Over the past two months it has organized online discussions on 10 themes such as employment, cities, food, water and oceans.  Small international teams of academics have moderated each of the discussions and shaped the ideas into some proposals and themes, which people have voted on. For example, in the employment dialogue 63,000 people contributed to the ideas online and 1.3m people voted on them.

The top 10 in each theme were presented in dialogue sessions over the weekend in Rio in the run up to the summit proper, which runs from Wednesday to Friday.

The summit delegates from civil society and government in those discussions then voted to find the top two (to accompany the top choice on line). Then, the three proposals on each subject (30 in all) will become part of the final summit “Outcomes” document.

The employment dialogue, for example, attracted some 750 of the delegates, with a panel of 10 very varied people on the stage discussing the 10 proposals.

They included Nana-Fosu Randall, a champion of family rights from Ghana, a youth leader from Serbia, a young Chinese academic, Maurice Strong, an 82 year old Canadian environmentalist and former politician who was the leader of the Rio summit in 1992, JK Galbraith, who is an economist as his father was, and Sharan Burrow, ex head of the Australian labour movement, and now head of the international one.

The debate ranged astonishingly far and wide. For example, Deborah Wince-Smith, president of the US Council on Competitiveness, argued for business-government partnerships, while Ms Randall was more concerned about young people in Africa getting jobs so they didn’t by arms and start civil wars.

Jon Watts moderated all this with some difficulty. The Guardian’s former Asian environmental correspondent based in Beijing, Jon has recently moved to Rio to head the paper’s Latin American coverage. He was a speaker at this year’s Sustainable Business Network’s annual forum in Auckland.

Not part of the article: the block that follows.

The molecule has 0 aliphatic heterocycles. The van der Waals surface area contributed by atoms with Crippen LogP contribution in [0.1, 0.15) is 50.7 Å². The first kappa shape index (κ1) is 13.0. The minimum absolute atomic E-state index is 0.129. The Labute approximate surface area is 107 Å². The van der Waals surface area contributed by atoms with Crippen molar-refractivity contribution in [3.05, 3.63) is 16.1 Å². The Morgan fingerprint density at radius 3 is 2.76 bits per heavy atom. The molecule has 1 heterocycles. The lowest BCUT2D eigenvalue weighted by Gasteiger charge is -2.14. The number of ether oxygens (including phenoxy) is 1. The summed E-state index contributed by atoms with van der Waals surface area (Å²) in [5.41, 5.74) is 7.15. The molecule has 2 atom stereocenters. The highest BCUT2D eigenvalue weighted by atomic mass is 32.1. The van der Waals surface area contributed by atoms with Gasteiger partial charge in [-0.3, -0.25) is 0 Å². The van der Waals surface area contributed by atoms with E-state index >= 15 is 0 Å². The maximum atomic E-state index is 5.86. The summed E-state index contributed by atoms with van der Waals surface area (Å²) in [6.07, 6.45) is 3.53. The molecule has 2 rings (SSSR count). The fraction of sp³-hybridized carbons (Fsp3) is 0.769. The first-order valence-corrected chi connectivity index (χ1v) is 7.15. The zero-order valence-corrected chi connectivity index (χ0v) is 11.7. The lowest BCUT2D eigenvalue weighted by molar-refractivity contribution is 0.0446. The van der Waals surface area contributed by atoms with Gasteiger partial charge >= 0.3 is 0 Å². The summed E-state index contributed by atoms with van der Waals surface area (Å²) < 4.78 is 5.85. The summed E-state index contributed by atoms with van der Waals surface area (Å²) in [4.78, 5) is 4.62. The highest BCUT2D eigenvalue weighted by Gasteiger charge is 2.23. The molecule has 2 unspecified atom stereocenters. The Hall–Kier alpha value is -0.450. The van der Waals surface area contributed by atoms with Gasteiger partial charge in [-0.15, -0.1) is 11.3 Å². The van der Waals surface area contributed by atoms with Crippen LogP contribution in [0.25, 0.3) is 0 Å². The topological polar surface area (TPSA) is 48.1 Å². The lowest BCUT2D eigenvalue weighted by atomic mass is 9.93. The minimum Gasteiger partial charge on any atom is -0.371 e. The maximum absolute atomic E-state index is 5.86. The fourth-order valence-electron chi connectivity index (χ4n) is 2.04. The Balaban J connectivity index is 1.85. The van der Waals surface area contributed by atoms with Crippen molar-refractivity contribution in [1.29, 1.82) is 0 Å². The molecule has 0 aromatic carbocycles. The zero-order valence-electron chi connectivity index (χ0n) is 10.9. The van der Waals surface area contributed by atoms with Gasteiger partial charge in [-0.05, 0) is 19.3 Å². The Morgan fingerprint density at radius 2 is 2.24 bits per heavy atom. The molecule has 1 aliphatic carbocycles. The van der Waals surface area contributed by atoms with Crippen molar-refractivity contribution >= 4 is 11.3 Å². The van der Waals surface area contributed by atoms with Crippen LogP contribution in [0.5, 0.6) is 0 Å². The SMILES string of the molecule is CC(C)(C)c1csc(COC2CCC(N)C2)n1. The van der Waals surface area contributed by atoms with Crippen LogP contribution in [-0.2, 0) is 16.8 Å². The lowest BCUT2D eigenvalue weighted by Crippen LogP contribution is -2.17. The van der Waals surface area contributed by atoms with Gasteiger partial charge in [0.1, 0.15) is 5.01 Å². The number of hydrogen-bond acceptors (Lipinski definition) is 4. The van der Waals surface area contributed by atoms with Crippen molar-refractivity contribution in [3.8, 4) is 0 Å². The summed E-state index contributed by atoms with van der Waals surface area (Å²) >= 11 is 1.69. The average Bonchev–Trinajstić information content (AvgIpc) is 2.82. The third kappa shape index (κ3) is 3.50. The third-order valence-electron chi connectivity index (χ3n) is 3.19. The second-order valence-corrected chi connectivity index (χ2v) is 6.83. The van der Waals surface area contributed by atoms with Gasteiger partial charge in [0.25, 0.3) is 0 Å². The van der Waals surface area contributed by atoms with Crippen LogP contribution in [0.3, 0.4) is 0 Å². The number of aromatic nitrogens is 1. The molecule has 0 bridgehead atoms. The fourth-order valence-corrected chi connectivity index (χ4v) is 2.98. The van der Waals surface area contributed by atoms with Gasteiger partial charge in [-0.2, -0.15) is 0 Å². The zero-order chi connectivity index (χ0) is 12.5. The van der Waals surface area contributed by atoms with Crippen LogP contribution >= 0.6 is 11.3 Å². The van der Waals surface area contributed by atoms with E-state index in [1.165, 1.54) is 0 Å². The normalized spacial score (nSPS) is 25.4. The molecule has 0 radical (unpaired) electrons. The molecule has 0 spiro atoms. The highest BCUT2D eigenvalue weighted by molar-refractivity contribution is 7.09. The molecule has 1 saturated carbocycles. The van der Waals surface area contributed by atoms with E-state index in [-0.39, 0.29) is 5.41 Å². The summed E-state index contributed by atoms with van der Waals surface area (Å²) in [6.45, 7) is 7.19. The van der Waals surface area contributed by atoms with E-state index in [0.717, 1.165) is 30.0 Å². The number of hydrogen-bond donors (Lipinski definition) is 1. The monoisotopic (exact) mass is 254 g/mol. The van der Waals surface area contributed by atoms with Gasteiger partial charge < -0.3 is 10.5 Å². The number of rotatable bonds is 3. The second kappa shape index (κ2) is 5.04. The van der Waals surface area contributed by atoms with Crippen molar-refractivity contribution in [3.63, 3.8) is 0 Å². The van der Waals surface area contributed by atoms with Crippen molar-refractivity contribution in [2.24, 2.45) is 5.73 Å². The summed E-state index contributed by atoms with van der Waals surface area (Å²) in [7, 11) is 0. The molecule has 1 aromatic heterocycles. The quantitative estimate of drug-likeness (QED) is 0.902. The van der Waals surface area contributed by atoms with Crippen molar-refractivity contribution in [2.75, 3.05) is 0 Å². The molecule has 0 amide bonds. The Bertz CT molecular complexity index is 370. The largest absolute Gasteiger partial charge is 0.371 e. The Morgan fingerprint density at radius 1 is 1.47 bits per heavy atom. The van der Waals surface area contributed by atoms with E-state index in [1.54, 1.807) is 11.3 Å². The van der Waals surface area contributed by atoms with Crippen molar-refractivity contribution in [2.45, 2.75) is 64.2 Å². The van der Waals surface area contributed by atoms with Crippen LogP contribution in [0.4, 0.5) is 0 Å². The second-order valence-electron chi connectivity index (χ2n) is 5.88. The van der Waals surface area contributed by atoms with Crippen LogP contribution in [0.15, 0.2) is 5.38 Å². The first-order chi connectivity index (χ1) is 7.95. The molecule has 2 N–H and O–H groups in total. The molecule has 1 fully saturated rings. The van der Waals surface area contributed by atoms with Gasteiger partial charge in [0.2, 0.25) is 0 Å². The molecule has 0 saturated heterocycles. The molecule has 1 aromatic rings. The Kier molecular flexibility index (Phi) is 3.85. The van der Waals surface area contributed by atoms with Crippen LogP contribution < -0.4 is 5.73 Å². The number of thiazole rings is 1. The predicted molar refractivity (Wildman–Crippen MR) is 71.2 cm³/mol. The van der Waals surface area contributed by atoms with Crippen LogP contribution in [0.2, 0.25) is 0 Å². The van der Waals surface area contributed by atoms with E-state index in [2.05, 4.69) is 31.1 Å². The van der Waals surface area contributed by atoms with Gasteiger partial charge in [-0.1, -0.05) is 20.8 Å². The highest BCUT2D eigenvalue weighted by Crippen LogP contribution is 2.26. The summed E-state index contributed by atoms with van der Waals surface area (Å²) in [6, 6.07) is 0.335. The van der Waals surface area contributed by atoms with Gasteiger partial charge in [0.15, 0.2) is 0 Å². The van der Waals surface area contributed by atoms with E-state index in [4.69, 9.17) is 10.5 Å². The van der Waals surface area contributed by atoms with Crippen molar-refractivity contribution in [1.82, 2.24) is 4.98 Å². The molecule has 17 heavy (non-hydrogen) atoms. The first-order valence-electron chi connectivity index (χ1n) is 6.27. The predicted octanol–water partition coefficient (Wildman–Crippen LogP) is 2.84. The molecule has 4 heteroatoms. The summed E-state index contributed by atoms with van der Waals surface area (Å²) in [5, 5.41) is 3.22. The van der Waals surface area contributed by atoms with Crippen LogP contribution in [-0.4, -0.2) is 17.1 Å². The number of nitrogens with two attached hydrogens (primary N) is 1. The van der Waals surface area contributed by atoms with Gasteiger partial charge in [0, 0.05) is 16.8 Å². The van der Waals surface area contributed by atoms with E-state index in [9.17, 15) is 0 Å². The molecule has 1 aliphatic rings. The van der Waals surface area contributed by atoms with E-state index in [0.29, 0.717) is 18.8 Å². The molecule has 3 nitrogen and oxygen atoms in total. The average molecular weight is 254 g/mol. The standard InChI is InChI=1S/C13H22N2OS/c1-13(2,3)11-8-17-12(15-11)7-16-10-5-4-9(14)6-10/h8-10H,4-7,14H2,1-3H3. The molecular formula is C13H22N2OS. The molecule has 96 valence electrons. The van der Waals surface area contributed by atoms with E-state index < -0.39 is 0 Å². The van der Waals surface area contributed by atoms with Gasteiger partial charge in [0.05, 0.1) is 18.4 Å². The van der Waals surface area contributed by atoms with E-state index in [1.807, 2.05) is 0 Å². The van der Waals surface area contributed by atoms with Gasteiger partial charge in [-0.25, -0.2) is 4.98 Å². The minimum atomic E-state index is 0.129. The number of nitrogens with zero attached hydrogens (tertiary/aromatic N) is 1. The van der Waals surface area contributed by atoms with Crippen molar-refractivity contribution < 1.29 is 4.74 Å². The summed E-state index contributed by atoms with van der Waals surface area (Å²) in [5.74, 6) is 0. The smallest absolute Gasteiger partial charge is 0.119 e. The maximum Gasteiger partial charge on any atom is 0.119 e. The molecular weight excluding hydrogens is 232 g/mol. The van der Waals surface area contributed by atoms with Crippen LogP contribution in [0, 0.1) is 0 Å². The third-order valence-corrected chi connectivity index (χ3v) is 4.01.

Trying to work changes into the 10 proposals that had come through the online process proved very tricky. It was hard to craft the language and the AV system was not set up to change the list projected

Jon manfully battled through the difficulties, with Sharan coming up with ingenious ways to combine various proposals and adding only a few words that changed them significantly.

Crucially, the role of organized labour had not come through in the online process. But Sharan was a persuasive advocate for it and worked it into the text.  Nothing can stop a canny Aussie union sheila when she deploys her considerable skills.

So when it came for delegates in the room to vote on the top proposal, they chose the one calling on governments to put green jobs high on their agenda…with the freshly added words about the protecting the right of workers to organize and bargain collectively.

It collected 73% of the votes. Clearly, old political skills can work a treat in the new tools of mass democracy.

You can download a paper on the Dialogues at